So, this coverage map lists the additional primary expository sections and first-level subsections or, in some cases, individual UML elements or attributes, of the UML 2.5 specification that, combined with the material covered at Foundation and Intermediate levels, constitute the total of material covered on this Advanced exam. Related material contained in the specification's Notation and Examples sections is included automatically in our coverage by association (as it was in the two lower level exams) even though these sections are not listed explicitly. IMPORTANT: Information about an individual language element, attribute, or topic may be spread throughout the UML specification document, appearing in multiple sections or subsections. Even though we only mention or include an element or item once in this map, all of the information in the UML specification document about it is in scope for this exam and it is up to you to identify the various scattered mentions and form a thorough understanding about how that element contributes to your model. This principle (of only mentioning items once in this map) applies to exclusions as well.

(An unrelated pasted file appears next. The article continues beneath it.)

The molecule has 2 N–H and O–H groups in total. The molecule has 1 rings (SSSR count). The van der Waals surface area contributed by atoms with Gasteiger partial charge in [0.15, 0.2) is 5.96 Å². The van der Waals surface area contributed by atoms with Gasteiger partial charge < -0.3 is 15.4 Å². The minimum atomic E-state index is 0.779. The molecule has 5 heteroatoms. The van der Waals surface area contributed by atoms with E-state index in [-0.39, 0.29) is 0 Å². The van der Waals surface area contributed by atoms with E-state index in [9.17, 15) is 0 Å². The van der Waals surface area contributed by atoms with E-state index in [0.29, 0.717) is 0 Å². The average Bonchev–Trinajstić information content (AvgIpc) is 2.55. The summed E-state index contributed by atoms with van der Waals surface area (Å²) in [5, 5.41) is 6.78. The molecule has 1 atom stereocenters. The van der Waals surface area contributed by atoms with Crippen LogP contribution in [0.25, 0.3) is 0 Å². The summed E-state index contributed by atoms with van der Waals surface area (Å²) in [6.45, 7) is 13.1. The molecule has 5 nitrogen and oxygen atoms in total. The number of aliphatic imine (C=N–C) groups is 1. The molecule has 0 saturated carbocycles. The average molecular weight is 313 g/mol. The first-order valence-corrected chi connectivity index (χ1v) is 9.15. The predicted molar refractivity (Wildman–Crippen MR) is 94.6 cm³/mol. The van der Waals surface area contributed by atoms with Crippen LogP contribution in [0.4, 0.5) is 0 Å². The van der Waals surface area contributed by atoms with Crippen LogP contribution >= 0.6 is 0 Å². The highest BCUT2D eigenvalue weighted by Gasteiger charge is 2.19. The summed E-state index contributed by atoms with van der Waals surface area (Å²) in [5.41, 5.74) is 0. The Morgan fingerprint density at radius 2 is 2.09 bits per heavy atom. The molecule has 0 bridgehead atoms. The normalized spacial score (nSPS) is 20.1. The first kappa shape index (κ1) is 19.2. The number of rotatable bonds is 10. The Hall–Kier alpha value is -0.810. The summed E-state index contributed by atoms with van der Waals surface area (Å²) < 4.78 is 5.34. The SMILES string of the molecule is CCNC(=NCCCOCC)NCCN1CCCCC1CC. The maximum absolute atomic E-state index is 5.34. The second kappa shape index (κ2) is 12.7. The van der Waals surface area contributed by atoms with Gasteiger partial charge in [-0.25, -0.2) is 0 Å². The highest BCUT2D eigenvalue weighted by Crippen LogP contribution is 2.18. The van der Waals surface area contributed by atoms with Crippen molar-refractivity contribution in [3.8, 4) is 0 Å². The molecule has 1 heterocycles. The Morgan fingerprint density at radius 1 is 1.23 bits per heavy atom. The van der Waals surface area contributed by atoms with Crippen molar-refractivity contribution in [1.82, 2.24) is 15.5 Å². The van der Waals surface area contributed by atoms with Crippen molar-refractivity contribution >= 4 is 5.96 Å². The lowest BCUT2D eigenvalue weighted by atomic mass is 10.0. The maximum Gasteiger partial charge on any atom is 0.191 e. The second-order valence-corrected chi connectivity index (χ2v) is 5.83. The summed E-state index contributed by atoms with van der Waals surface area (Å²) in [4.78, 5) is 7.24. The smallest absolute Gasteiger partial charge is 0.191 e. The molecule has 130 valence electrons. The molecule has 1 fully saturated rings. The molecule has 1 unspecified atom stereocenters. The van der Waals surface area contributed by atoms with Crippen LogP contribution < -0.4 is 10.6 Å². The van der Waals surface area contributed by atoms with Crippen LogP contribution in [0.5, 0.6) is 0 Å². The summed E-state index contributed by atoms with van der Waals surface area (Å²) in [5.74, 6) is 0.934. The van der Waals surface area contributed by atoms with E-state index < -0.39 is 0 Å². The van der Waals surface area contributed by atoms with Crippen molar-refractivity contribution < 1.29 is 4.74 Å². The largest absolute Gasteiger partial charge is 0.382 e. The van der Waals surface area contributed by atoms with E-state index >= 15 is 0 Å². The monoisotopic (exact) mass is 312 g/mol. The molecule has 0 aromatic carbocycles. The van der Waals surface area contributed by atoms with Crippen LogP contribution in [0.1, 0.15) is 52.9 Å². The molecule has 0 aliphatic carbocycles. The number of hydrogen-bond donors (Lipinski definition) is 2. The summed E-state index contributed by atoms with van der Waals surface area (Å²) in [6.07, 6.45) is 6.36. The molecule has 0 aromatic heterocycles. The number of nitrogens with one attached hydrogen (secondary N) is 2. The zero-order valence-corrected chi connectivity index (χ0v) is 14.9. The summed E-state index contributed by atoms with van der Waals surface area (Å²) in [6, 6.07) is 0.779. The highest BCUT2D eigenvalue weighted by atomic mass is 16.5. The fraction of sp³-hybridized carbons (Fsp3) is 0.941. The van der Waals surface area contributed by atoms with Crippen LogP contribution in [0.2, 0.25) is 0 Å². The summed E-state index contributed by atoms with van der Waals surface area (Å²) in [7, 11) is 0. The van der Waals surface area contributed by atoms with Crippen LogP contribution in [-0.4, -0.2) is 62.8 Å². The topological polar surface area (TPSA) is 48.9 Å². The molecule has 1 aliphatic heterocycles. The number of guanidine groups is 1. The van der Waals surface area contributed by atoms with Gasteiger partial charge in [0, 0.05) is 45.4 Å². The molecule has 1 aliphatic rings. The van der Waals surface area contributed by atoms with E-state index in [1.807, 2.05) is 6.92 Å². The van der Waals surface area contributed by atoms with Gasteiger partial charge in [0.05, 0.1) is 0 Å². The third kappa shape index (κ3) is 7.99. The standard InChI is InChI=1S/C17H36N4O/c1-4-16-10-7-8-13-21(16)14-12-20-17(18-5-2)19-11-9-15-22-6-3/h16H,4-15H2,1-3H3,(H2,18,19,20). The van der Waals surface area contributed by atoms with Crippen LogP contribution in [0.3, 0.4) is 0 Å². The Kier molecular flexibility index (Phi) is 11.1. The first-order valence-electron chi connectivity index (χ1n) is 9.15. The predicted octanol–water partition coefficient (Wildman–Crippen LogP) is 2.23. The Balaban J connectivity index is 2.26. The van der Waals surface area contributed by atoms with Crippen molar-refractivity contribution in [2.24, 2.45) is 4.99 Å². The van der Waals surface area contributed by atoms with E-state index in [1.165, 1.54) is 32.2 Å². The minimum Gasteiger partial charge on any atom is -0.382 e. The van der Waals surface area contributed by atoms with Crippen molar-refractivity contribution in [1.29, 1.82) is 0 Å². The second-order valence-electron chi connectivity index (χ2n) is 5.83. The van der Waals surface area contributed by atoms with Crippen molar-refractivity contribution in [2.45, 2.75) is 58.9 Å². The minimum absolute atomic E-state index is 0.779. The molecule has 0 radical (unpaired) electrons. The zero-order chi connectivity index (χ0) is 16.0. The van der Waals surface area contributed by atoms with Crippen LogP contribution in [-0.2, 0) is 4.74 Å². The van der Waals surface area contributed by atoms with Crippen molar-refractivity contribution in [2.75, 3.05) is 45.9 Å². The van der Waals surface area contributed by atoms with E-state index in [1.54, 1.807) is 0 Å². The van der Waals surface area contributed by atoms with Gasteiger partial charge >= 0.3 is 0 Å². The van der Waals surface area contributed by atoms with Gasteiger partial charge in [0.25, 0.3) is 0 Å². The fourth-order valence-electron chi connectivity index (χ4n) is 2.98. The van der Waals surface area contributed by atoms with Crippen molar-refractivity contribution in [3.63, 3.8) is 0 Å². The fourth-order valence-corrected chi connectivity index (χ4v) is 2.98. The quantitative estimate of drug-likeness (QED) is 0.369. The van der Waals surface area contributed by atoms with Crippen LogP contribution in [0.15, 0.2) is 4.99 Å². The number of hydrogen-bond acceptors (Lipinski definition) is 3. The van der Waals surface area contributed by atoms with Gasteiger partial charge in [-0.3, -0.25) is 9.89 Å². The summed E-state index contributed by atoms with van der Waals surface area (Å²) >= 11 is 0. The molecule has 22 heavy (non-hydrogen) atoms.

IMPORTANT: See paragraph (below) about Study Guides.
But the level of coverage for the Metamodeling section is very different: The people in your modeling workgroup, along with your technical and managing superiors, will expect that you, as an Advanced level OMG-Certified UML practitioner, are knowledgeable about Metamodeling - That you know what a metamodel is and what it's good for, and what the metamodel-related OMG specifications contain and how they can contribute to your project. With this level of awareness, you will know which one or several of the OMG metamodeling or metamodel-based standards covered in this section will be useful if or when you need its capabilities, and this is the level that our experts chose for this section that closes out the OCUP 2 rogram. Concentrate on the usefulness of the material as you study for this part of the Advanced exam.